February 24 – At the beginning of February, Deloitte crunched the numbers for Premier League transfer spending, looking back at the recent January Wwindow, as well as the spending in the summer of 2022. As Deloitte pointed out, the figures were startling, with records being broken on all fronts.
A case in point is the £815 million spent in January – up 90% from the previous record. That, coupled with the record spending in the Summer Transfer Window, brought spending up to £2.8 billion for the 2022/23 season, another record high.
We know, of course, that the Premier League is football’s most popular product. It’s not just the television broadcasts, but auxiliary activities like betting on the Premier League and Fantasy Premier League that attract millions of fans globally, and they all combine to feed into the ecosystem of that product.
It’s been that way for a long time, but the gap seems to be increasing, not narrowing. As an example, Premier League transfer spending accounted for almost 80% of all the top five leagues in Europe this season, which is another record. Some may view this as cyclical, referencing the balance of power moving from Italy in the 1990s and Spain in the 2000s to England today. But the dominance is unmatched.
More takeovers are likely
Moreover, there is every chance that the gap does not just grow, but accelerates. It’s fashionable to talk of the Big 6 in the Premier League – Manchester City, Manchester United, Liverpool, Tottenham Hotspur, Chelsea, and Arsenal. But teams like Newcastle United now have the financial might to insert themselves in that bracket. Newcastle’s takeover by the Saudi Public Investment Fund (PIF) will hardly be the last time we see mega-rich owners propel a mid-table Premier League side into the big time.
On the subject of takeovers, one of the biggest deals in sports history looks set to go through as the Glazer Family has signalled that it will sell Manchester United. The fee for one of the world’s most venerated sports clubs looks set to be at least £4.5 billion (the Glazers want $6 billion), perhaps even more if there is a protracted bidding process. That sale will come with the caveat that the club requires serious infrastructure investment, debt restructure, as well as the constant outlay for transfers and wages that are required to compete in the division. While it’s likely that United will acquire a rich owner, for whom making a loss won’t bother, it’s also likely that they will have done their sums and feel that they can at least break even somewhere down the line. The commercial revenues that a club like United can attract attest to that fact.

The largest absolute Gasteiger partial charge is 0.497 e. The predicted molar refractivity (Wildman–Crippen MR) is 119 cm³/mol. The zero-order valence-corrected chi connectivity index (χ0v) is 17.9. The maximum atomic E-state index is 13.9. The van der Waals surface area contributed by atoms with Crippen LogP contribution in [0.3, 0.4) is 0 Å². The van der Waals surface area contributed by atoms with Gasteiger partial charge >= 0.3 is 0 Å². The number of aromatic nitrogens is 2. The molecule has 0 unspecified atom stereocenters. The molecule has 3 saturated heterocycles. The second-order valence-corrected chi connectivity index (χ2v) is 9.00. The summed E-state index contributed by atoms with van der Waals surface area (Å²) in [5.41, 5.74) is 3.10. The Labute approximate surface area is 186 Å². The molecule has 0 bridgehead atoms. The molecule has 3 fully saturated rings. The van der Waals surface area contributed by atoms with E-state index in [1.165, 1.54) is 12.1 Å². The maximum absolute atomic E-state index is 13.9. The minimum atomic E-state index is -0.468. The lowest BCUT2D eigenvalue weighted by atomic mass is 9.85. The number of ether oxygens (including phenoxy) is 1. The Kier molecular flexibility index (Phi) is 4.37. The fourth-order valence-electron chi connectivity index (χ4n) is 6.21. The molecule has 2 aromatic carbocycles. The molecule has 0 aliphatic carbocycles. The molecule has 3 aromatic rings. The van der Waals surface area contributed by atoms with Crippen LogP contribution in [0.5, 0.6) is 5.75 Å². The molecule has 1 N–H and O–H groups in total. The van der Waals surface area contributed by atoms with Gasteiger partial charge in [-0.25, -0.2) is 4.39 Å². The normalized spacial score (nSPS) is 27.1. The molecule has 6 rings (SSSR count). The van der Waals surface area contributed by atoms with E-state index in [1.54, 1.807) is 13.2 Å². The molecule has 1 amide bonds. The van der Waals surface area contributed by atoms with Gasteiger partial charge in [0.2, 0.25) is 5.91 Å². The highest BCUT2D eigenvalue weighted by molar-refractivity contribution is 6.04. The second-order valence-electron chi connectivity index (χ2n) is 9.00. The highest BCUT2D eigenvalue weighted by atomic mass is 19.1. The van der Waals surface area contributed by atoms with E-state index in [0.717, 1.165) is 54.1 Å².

A growing gap
Perhaps the most pertinent question is whether the largess of the Premier League hurts the rest of football. We saw in the 2022 World Cup that a global audience can still be enthralled by other competitions, but one wonders whether the continental competitions will be stung by the allure of the Premier League. Sure, the Real Madrids and Bayern Munichs of this world might still be able to attract the best players, but that gravitational pull is somewhat weaker. Would anyone seriously countenance Madrid bullying Premier League teams for their best players like they did in the Galactico era?
Indeed, it is going to be intriguing to see how UEFA acts – or whether it will act at all – in light of this shift in the balance of power. The idea of a European Super League has been mooted and then quashed, but it has also been noted that England is effectively creating a Super League on its own. If there is any suggestion of a threat to, for example, the UEFA Champions League, then one can see UEFA trying to dilute the Premier League’s dominance. Still, if anything, UEFA’s previous attempts to uphold Financial Fair Play have been rather toothless.
In the end, it’s perhaps going to be the Premier League itself that reins in its own largess. The current investigation into Manchester City, which has been accused of fiddling the books in order to appear compliant with financial spending rules might act as a catalyst for other clubs to rein in spending. Consider, for example, the loophole that Chelsea exploited to spend so much money on transfers over the last two Transfer Windows. Still, it’s not going to be in the Premier League’s best interests to go hard on its own clubs. So it seems that its position as the most powerful league in football is here to stay.
Contact the writer of this story at moc.l1679749192labto1679749192ofdlr1679749192owedi1679749192sni@o1679749192fni1679749192